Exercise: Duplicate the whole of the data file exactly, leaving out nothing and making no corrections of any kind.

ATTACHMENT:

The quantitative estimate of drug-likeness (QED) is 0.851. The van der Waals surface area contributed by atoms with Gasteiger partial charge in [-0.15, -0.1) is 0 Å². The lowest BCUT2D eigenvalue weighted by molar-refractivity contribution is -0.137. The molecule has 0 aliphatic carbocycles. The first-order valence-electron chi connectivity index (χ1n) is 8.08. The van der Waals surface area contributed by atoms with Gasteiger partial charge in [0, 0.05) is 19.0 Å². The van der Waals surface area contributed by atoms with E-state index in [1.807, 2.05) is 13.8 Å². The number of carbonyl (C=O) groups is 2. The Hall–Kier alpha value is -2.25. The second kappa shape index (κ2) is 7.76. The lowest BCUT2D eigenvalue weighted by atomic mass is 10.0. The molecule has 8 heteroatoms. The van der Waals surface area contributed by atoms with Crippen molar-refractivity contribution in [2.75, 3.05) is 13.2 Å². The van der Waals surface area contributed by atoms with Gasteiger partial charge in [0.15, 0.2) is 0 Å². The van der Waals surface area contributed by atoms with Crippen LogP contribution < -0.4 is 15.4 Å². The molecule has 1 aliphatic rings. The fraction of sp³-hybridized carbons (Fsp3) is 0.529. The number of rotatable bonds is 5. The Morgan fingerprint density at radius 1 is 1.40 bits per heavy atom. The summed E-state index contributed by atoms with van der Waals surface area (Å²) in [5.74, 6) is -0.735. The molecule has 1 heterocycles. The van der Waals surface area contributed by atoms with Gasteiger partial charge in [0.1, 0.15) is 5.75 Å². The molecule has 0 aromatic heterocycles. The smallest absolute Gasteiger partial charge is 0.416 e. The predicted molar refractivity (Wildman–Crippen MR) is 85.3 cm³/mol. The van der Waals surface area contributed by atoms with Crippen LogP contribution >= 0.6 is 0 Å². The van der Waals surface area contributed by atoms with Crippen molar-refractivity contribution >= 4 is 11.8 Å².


The quantitative estimate of drug-likeness (QED) is 0.851. The van der Waals surface area contributed by atoms with Gasteiger partial charge in [-0.15, -0.1) is 0 Å². The lowest BCUT2D eigenvalue weighted by molar-refractivity contribution is -0.137. The molecule has 0 aliphatic carbocycles. The first-order valence-electron chi connectivity index (χ1n) is 8.08. The van der Waals surface area contributed by atoms with Gasteiger partial charge in [0, 0.05) is 19.0 Å². The van der Waals surface area contributed by atoms with E-state index in [1.807, 2.05) is 13.8 Å². The number of carbonyl (C=O) groups is 2. The Hall–Kier alpha value is -2.25. The second kappa shape index (κ2) is 7.76. The lowest BCUT2D eigenvalue weighted by atomic mass is 10.0. The molecule has 8 heteroatoms. The van der Waals surface area contributed by atoms with Crippen molar-refractivity contribution in [2.75, 3.05) is 13.2 Å². The van der Waals surface area contributed by atoms with Gasteiger partial charge in [0.15, 0.2) is 0 Å². The van der Waals surface area contributed by atoms with Crippen LogP contribution < -0.4 is 15.4 Å². The molecule has 1 aliphatic rings. The fraction of sp³-hybridized carbons (Fsp3) is 0.529. The number of rotatable bonds is 5. The Morgan fingerprint density at radius 1 is 1.40 bits per heavy atom. The summed E-state index contributed by atoms with van der Waals surface area (Å²) in [5.74, 6) is -0.735. The molecule has 1 heterocycles. The van der Waals surface area contributed by atoms with Gasteiger partial charge in [0.1, 0.15) is 5.75 Å². The molecule has 0 aromatic heterocycles. The smallest absolute Gasteiger partial charge is 0.416 e. The predicted molar refractivity (Wildman–Crippen MR) is 85.3 cm³/mol. The van der Waals surface area contributed by atoms with Crippen LogP contribution >= 0.6 is 0 Å². The van der Waals surface area contributed by atoms with Crippen molar-refractivity contribution >= 4 is 11.8 Å².